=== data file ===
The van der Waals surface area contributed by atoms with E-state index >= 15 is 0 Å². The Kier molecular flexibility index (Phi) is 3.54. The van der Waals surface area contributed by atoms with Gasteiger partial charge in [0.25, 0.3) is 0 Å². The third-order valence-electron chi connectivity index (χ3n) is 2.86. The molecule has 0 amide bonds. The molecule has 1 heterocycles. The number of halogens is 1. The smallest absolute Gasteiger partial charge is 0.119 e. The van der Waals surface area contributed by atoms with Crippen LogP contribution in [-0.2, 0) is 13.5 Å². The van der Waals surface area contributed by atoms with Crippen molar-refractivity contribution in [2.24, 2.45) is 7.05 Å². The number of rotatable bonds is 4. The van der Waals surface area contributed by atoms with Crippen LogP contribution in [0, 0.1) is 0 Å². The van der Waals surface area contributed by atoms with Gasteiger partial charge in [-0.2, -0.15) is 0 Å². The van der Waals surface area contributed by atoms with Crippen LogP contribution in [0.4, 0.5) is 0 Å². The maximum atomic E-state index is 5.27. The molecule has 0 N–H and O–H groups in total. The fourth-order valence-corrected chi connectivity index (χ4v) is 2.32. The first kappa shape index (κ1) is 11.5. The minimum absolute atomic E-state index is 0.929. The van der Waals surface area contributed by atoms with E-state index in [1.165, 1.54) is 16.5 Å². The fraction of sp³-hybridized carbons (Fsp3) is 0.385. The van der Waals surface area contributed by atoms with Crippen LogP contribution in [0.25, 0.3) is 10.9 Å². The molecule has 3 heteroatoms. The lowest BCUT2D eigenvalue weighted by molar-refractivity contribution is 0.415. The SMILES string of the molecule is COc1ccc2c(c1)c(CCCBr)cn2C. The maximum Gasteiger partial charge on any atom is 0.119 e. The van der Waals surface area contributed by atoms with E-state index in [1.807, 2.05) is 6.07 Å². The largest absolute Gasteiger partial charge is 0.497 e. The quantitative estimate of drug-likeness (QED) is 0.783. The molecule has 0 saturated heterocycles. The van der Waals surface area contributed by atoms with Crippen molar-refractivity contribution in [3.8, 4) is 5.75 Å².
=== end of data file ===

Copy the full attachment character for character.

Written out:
The van der Waals surface area contributed by atoms with E-state index >= 15 is 0 Å². The Kier molecular flexibility index (Phi) is 3.54. The van der Waals surface area contributed by atoms with Gasteiger partial charge in [0.25, 0.3) is 0 Å². The third-order valence-electron chi connectivity index (χ3n) is 2.86. The molecule has 0 amide bonds. The molecule has 1 heterocycles. The number of halogens is 1. The smallest absolute Gasteiger partial charge is 0.119 e. The van der Waals surface area contributed by atoms with Crippen LogP contribution in [-0.2, 0) is 13.5 Å². The van der Waals surface area contributed by atoms with Crippen molar-refractivity contribution in [2.24, 2.45) is 7.05 Å². The number of rotatable bonds is 4. The van der Waals surface area contributed by atoms with Crippen LogP contribution in [0, 0.1) is 0 Å². The van der Waals surface area contributed by atoms with Gasteiger partial charge in [-0.2, -0.15) is 0 Å². The van der Waals surface area contributed by atoms with Crippen LogP contribution in [0.4, 0.5) is 0 Å². The maximum atomic E-state index is 5.27. The molecule has 0 N–H and O–H groups in total. The fourth-order valence-corrected chi connectivity index (χ4v) is 2.32. The first kappa shape index (κ1) is 11.5. The minimum absolute atomic E-state index is 0.929. The van der Waals surface area contributed by atoms with E-state index in [1.165, 1.54) is 16.5 Å². The fraction of sp³-hybridized carbons (Fsp3) is 0.385. The van der Waals surface area contributed by atoms with Crippen LogP contribution in [0.25, 0.3) is 10.9 Å². The molecule has 3 heteroatoms. The lowest BCUT2D eigenvalue weighted by molar-refractivity contribution is 0.415. The SMILES string of the molecule is COc1ccc2c(c1)c(CCCBr)cn2C. The maximum Gasteiger partial charge on any atom is 0.119 e. The van der Waals surface area contributed by atoms with E-state index in [1.807, 2.05) is 6.07 Å². The largest absolute Gasteiger partial charge is 0.497 e. The quantitative estimate of drug-likeness (QED) is 0.783. The molecule has 0 saturated heterocycles. The van der Waals surface area contributed by atoms with Crippen molar-refractivity contribution in [3.8, 4) is 5.75 Å².